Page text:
The 2nd Asia-Pacific Educational Assessment Conference (APEAC) is organised by the Academy of Principals (Singapore) from 10 to 11 September 2015 for school leaders, teachers, academics and researchers from all levels in Singapore and the region. The aim of APEAC is to raise the assessment competencies in our educators and school leaders so that quality teaching and learning can be achieved at every level. Educational assessment topics have been specially chosen to broaden one’s view of education assessment as well as to explore current trends and global best practices in education assessment. Whether one is new to educational assessment or a seasoned expert, the participant will find ample opportunities to gather new knowledge and insights at APEAC.
Participants will also discover how renowned institutions and educators have implemented their own successful programmes and find out how to implement them at one’s institution. International speakers who are authorities in educational assessment have been invited to share their knowledge through a series of keynote and spotlight sessions. As an event both diverse and informative, APEAC will serve as an opportunity for educators to network with peers, connect with experienced practitioners and exchange ideas with professionals from around the world.
Assessment with Purpose
· Sharing updates on latest and upcoming trends in assessment development
· Learning more about a learner-centred and balanced assessment
· Providing an opportunity to advance communication, collaboration and exchange among academics, researchers and practitioners.
Who should attend?
· School Leaders
· Education Policy Makers
· Ministry of Education Officers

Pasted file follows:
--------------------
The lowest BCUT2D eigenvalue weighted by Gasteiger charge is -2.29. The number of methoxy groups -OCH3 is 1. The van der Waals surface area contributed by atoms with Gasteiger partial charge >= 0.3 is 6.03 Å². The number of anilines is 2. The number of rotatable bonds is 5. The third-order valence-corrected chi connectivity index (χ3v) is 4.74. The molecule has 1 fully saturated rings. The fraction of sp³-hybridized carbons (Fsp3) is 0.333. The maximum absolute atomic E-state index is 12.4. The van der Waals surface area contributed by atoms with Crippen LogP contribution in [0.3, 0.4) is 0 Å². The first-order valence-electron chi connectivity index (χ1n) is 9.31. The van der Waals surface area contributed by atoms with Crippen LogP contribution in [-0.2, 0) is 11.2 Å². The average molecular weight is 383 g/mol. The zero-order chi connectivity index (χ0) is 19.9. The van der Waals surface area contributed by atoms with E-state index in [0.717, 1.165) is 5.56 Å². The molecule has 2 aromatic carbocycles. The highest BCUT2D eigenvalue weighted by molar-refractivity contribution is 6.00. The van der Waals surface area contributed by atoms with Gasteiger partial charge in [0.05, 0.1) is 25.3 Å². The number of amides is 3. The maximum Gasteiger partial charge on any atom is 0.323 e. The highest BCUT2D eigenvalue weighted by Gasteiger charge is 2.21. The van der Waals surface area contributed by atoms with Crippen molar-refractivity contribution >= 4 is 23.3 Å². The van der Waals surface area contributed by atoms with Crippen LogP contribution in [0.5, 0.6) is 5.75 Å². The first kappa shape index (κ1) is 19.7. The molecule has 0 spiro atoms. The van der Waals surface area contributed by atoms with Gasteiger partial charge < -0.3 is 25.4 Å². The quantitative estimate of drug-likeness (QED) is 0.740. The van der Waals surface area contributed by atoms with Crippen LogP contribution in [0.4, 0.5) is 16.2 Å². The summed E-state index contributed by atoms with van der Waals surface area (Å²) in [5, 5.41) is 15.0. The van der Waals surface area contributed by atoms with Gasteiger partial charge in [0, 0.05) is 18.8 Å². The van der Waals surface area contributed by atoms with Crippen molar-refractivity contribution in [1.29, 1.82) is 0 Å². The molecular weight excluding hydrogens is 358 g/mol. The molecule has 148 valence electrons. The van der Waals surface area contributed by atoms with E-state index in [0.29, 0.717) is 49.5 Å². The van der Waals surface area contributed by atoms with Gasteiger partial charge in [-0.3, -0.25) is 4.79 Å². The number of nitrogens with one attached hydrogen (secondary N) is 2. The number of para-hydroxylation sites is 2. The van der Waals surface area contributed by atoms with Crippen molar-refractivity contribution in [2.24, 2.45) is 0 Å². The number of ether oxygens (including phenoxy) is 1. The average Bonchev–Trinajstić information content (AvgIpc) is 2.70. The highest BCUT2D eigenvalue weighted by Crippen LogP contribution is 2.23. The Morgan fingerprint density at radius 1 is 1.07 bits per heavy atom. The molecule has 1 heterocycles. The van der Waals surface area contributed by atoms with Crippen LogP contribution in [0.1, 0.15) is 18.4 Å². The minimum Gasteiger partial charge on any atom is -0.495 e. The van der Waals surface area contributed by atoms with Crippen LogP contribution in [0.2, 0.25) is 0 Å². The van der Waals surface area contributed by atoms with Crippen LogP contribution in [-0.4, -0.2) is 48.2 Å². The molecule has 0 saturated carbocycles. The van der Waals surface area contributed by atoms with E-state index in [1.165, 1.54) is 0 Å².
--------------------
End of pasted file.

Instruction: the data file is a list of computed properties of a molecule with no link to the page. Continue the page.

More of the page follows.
6th IEA International Research Conference (IRC)
International Association for Evaluation of the Educational Achievement (IEA) and the University of Pretoria in South Africa invite you to participate in the 6th IEA International Research Conference (IEA IRC-2015). The conference will be held on 24–26 June 2015 in Cape Town, South Africa, and will be preceded by training workshops on secondary data analysis on 22–23 June 2015. For details and registration, please visit: http://www.iea.nl/irc-2015.html. We look forward to seeing you in Cape Town!
June 22 – 26, 2015
Cape Town, South Africa
My visit to Cito
As the sponsor of the award for best poster presentation at the AEA-Europe annual conference, Cito invites the winner for a visit to their offices in the Netherlands. And as the winner of the poster award in Tallinn, 2014, I had the privilege of attending a custom-designed day at their institute. On March 12th, an eager PhD student, with an equally eager supervisor, appeared at the new Cito building in Arnhem.
We were greeted by Diederik Schonau and Henk Moelands, who talked about the role of Cito in Dutch education, and looked after us throughout the visit. Three presentations from Cito experts were arranged during the day, all related to the topic of my PhD project. First, Erik Roelofs presented his work on the development of cognitively based diagnostic assessments. We also discussed the potential and challenges of diagnostic assessments regarding the reporting and interpretation of information, and item development. In a second presentation Angela Verschoor and Frans Kleintjes described the Cito Student Monitoring System, and we discussed issues and topics related to my project (e.g. validity issues). For the third presentation, Daniel van der Palm introduced his work with Latent Class Models as a density estimation tool for handling missing data and for estimating test-score reliability.
In addition, I was given the opportunity to present my project to Cito staff. Many people within psychometrics and mathematics assessment showed up, and several constructive questions and comments were offered. During the visit, we were also given a tour of the impressive building and enjoyed a nice lunch in the cafeteria. The day ended with a fresh and tasty dinner in a nice and relaxing restaurant in company with Henk Moelands and Cor Sluijter.